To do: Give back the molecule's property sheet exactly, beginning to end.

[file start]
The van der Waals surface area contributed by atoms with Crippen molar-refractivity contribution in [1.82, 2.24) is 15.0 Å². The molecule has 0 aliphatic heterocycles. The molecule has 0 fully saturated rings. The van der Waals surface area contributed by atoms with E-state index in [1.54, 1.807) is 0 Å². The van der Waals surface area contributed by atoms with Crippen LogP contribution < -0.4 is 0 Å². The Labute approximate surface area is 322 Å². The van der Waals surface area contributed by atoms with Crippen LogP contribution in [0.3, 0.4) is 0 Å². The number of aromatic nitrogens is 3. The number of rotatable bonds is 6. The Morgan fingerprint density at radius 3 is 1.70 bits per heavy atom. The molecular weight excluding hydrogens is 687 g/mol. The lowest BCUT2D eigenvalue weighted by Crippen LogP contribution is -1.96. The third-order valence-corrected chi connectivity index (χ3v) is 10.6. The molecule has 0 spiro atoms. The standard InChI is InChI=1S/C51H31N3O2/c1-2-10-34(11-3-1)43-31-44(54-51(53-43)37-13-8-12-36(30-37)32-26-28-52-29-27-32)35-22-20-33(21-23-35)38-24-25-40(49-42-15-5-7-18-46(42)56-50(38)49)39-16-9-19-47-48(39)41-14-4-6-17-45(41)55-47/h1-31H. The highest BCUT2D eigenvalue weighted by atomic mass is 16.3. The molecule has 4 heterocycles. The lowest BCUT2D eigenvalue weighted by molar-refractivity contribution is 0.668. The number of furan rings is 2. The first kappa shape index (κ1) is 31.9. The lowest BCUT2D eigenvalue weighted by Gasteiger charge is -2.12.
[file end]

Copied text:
The van der Waals surface area contributed by atoms with Crippen molar-refractivity contribution in [1.82, 2.24) is 15.0 Å². The molecule has 0 aliphatic heterocycles. The molecule has 0 fully saturated rings. The van der Waals surface area contributed by atoms with E-state index in [1.54, 1.807) is 0 Å². The van der Waals surface area contributed by atoms with Crippen LogP contribution < -0.4 is 0 Å². The Labute approximate surface area is 322 Å². The van der Waals surface area contributed by atoms with Crippen LogP contribution in [0.3, 0.4) is 0 Å². The number of aromatic nitrogens is 3. The number of rotatable bonds is 6. The Morgan fingerprint density at radius 3 is 1.70 bits per heavy atom. The molecular weight excluding hydrogens is 687 g/mol. The lowest BCUT2D eigenvalue weighted by Crippen LogP contribution is -1.96. The third-order valence-corrected chi connectivity index (χ3v) is 10.6. The molecule has 0 spiro atoms. The standard InChI is InChI=1S/C51H31N3O2/c1-2-10-34(11-3-1)43-31-44(54-51(53-43)37-13-8-12-36(30-37)32-26-28-52-29-27-32)35-22-20-33(21-23-35)38-24-25-40(49-42-15-5-7-18-46(42)56-50(38)49)39-16-9-19-47-48(39)41-14-4-6-17-45(41)55-47/h1-31H. The highest BCUT2D eigenvalue weighted by atomic mass is 16.3. The molecule has 4 heterocycles. The lowest BCUT2D eigenvalue weighted by molar-refractivity contribution is 0.668. The number of furan rings is 2. The first kappa shape index (κ1) is 31.9. The lowest BCUT2D eigenvalue weighted by Gasteiger charge is -2.12.